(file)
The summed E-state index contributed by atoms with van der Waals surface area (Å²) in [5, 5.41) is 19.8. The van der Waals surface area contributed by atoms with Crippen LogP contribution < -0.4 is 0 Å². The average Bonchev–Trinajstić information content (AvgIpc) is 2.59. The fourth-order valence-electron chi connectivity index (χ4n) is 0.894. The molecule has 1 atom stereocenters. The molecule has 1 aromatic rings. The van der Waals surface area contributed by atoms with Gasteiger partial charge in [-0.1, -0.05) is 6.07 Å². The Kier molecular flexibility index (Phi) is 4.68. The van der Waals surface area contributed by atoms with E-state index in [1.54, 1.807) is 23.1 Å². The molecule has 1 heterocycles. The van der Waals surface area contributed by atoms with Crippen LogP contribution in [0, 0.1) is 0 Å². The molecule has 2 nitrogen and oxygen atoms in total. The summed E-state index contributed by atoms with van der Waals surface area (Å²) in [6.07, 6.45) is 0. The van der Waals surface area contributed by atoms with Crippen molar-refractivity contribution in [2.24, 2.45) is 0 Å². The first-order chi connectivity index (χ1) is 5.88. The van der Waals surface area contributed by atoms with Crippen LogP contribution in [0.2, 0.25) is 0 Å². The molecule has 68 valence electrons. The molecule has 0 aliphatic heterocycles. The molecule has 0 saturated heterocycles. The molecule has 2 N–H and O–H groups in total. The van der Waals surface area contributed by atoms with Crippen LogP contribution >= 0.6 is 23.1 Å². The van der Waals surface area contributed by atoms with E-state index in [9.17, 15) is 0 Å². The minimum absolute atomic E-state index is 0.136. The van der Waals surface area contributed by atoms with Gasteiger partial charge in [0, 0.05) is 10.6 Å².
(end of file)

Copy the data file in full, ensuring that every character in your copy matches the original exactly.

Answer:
The summed E-state index contributed by atoms with van der Waals surface area (Å²) in [5, 5.41) is 19.8. The van der Waals surface area contributed by atoms with Crippen LogP contribution < -0.4 is 0 Å². The average Bonchev–Trinajstić information content (AvgIpc) is 2.59. The fourth-order valence-electron chi connectivity index (χ4n) is 0.894. The molecule has 1 atom stereocenters. The molecule has 1 aromatic rings. The van der Waals surface area contributed by atoms with Gasteiger partial charge in [-0.1, -0.05) is 6.07 Å². The Kier molecular flexibility index (Phi) is 4.68. The van der Waals surface area contributed by atoms with E-state index in [1.54, 1.807) is 23.1 Å². The molecule has 1 heterocycles. The van der Waals surface area contributed by atoms with Crippen LogP contribution in [0, 0.1) is 0 Å². The molecule has 2 nitrogen and oxygen atoms in total. The summed E-state index contributed by atoms with van der Waals surface area (Å²) in [6.07, 6.45) is 0. The van der Waals surface area contributed by atoms with Crippen molar-refractivity contribution in [2.24, 2.45) is 0 Å². The first-order chi connectivity index (χ1) is 5.88. The van der Waals surface area contributed by atoms with Crippen LogP contribution in [0.2, 0.25) is 0 Å². The molecule has 68 valence electrons. The molecule has 0 aliphatic heterocycles. The molecule has 0 saturated heterocycles. The molecule has 2 N–H and O–H groups in total. The van der Waals surface area contributed by atoms with Crippen LogP contribution >= 0.6 is 23.1 Å². The van der Waals surface area contributed by atoms with E-state index in [9.17, 15) is 0 Å². The minimum absolute atomic E-state index is 0.136. The van der Waals surface area contributed by atoms with Gasteiger partial charge in [0, 0.05) is 10.6 Å².